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Get Girls into Golf: Grouping and Games

By Keith Stewart, PGA
Published on

Yesterday, PGA Coach Brendon Elliott wrote a very interesting perspective on how to get girls more involved in golf. One important item on his list was the need to make golf instruction more social for kids and especially young girls. Golf was a social game before it was a competitive one. At the junior level this theme is vital to gaining momentum for kids to stay interested in the game.
A simple way to combine the sentiment of Elliott’s article and capture a girl’s attention is to focus on short shots when teaching a young girl to play. A PGA Coach is certainly recommended to begin this process, but at some point, parents, guardians, and friends will have to play a role. When called upon to reinforce the coaching of their PGA instructor, remember to continue using the group theme.
Here’s a great example of how to tackle teaching girls to play better and enjoy it at the same time.
  • Before you bring your young girl to the course, have her reach out to a couple of friends. Even if just one friend can come with her, it’s better than going alone. Once you get to the course, clearly establish what you are going to do. Kids are always asking a million questions because as adults we take much for granted. They don’t know what we are up to, and golf is foreign. Explain the game plan thoroughly!
  • Start with what types of games you are going to play. You can consult with any local PGA Coach, and they will have dozens of unique and athletic games for kids that reinforce the skills needed to play golf. Pick one and explain it to your mini girl group. Make sure they understand the rules and what the goal is.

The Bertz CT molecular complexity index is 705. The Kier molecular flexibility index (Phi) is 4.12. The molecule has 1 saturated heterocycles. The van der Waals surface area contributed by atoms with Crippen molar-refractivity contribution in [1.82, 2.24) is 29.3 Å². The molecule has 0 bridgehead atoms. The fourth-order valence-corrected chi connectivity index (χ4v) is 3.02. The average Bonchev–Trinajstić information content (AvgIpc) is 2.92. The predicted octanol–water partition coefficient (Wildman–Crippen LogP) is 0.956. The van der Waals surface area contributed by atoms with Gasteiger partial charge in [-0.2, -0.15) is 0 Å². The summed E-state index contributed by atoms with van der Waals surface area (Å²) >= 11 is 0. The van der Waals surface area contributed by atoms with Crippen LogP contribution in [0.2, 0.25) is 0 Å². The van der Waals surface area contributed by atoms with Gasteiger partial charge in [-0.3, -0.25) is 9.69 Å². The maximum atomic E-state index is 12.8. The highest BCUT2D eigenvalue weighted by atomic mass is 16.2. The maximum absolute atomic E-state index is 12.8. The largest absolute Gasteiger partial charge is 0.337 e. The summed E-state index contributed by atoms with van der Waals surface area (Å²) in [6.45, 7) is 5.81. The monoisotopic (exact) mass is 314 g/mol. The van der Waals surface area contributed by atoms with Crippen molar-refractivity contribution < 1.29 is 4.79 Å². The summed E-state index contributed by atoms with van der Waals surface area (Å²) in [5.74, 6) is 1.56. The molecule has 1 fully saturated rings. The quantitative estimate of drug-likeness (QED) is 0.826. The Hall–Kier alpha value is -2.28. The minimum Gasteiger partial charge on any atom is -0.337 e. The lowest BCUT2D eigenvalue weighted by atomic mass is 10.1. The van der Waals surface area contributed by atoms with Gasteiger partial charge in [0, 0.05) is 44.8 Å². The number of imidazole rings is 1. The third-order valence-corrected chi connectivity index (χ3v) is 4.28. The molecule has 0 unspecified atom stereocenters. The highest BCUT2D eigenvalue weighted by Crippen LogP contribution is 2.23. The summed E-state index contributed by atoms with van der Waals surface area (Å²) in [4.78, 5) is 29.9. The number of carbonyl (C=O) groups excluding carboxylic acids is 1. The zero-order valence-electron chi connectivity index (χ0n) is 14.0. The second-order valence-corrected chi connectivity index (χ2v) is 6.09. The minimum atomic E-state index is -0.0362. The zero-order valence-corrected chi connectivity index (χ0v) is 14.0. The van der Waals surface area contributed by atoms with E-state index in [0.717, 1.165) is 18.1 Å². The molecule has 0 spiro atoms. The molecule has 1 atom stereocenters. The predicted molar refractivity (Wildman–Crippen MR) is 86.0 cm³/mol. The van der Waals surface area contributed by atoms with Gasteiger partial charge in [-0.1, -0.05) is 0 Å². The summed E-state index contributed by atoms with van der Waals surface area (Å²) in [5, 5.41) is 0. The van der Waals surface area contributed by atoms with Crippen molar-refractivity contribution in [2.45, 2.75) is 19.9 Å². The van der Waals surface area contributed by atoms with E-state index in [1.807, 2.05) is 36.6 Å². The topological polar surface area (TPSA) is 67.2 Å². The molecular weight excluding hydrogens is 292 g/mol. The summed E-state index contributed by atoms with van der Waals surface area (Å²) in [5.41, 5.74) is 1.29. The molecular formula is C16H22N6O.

• One of my favorites is tic tac toe. It can be played as a putting or chipping game. Take some thin string and a bunch of tees. Make a grid on the putting green and then have them putt/chip from a spot until there is a winner.
Get the girls organized and start playing. Watch as they talk with one another and figure out how to putt to a certain spot. This positive learning environment is good for competitive and non-competitive kids. Games are very important to the learning process in golf. They keep children engaged and provide feedback. You can heighten the fun by offering everyone ice cream or a small treat afterward. Establishing a goal is an important part of the process. Show the girls they will be rewarded for practicing.
Parents ask PGA Coaches all the time how to introduce their children to golf. We use the same fun and proven strategies as any other coach or teacher. In fact, pay attention to other activities. If you see you children eager to participate in other sports, music or extracurriculars, find out why. Borrow that tactic and bring it to the golf course. Keep it fun, make it social and they will be asking to go back again and again.